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University Gazette

The University of North Carolina at Chapel Hill

Home the theme of this year’s TEDxUNC

UNC Bhangra Elite is a competitive Indian folk dance team founded in 1996. Through the means of high energy, traditional dance, they strive to promote and educate the UNC community about Punjabi culture. (Jon Gardiner/UNC-Chapel Hill)

UNC Bhangra Elite is a competitive Indian folk dance team founded in 1996. Through the means of high energy, traditional dance, they strive to promote and educate the UNC community about Punjabi culture.
Photo by Jon Gardiner.

More than 500 members of the Carolina community attended the sixth annual TEDxUNC on April 2 in Memorial Hall.

This year’s conference theme – home – covered four topics: roots, boroughs, society and humanity.

“One of the reasons we chose the topic of home is because everyone’s idea of home is different,” said Kevin Parham, co-curator of TEDxUNC. “The theme creates an atmosphere where the community can talk about things they have in common and share experiences that other people might not have.”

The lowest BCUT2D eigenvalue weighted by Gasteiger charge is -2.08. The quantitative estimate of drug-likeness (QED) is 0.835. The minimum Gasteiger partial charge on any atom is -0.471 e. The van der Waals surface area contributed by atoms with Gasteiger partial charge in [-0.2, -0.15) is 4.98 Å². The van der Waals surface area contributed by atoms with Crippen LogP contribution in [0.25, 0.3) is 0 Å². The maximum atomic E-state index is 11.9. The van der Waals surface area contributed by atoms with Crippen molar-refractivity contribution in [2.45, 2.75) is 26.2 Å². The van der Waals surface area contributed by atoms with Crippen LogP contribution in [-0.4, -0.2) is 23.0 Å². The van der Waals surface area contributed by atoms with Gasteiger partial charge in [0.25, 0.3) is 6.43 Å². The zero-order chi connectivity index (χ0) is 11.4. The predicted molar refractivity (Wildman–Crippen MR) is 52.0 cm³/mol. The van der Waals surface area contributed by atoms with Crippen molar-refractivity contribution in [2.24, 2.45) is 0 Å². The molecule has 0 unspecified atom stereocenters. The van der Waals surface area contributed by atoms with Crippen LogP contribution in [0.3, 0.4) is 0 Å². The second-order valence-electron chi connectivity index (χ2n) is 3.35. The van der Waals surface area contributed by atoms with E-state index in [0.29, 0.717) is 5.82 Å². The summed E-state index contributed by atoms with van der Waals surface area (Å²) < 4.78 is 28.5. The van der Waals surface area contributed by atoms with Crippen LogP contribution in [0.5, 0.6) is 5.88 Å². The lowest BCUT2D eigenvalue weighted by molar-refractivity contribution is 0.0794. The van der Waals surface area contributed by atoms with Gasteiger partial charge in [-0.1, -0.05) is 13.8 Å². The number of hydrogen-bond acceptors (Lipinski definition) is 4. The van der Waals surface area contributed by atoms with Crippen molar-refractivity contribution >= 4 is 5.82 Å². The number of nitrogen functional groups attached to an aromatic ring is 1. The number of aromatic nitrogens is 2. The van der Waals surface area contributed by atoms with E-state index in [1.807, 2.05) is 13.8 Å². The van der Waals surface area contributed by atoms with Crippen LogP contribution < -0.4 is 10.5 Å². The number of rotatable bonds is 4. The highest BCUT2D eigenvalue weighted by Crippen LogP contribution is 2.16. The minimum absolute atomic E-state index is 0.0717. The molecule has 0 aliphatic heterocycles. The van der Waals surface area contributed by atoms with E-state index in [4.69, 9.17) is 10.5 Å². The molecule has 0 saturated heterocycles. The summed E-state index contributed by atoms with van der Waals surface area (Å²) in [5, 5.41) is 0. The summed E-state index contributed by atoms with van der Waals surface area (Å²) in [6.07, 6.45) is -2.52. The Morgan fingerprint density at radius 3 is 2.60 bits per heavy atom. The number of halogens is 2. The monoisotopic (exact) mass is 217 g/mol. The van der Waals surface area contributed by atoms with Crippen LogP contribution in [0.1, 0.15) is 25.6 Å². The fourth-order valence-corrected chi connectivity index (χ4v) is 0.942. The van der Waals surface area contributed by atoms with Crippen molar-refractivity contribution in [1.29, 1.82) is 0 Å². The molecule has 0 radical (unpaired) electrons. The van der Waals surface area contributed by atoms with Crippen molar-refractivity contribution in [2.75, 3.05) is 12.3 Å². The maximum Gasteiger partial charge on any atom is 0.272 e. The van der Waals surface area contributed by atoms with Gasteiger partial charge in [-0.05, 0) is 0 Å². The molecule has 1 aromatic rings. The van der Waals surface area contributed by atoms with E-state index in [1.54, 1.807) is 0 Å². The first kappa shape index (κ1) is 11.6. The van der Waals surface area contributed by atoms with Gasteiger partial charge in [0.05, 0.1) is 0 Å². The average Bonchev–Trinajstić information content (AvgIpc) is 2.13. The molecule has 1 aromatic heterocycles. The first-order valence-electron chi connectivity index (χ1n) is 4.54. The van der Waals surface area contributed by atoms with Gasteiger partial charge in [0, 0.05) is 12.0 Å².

TEDxUNC is the student-run conference that is an affiliate of TED, a nonprofit devoted to spreading ideas in the form of short talks.

Cecilia Polanco, a 2016 graduate and owner of So Good Pupusas food truck, spoke about the significance of hogar, the Spanish word for home, and how it represents her family’s journey from El Salvador to North Carolina.

“Home means where you live, somewhere where you feel secure, safe or comfortable, somewhere where you belong and where you feel calm,” Polanco said in both English and Spanish.

Lina Sergie Attar, a Syrian American writer and architect from Aleppo, also spoke about the effects of homelessness on Syrian refugee children and her efforts to create a space where refugee children could gain skills and confidence with cutting-edge technology and resources. This space is called the Giving House.

The 11 speakers addressed a range of issues, including community empowerment, immigration, digital culture, gender identity and globalization.

Saad Khan, co-curator of TEDxUNC, said it is an important life skill to be able to “have tough conversations and challenge your own personal status quo.” “We are in a unique situation in college where you are grouped with people from all different walks of life, and TEDxUNC is a cool and unique way to share these experiences with one another and learn from one another,” Khan said.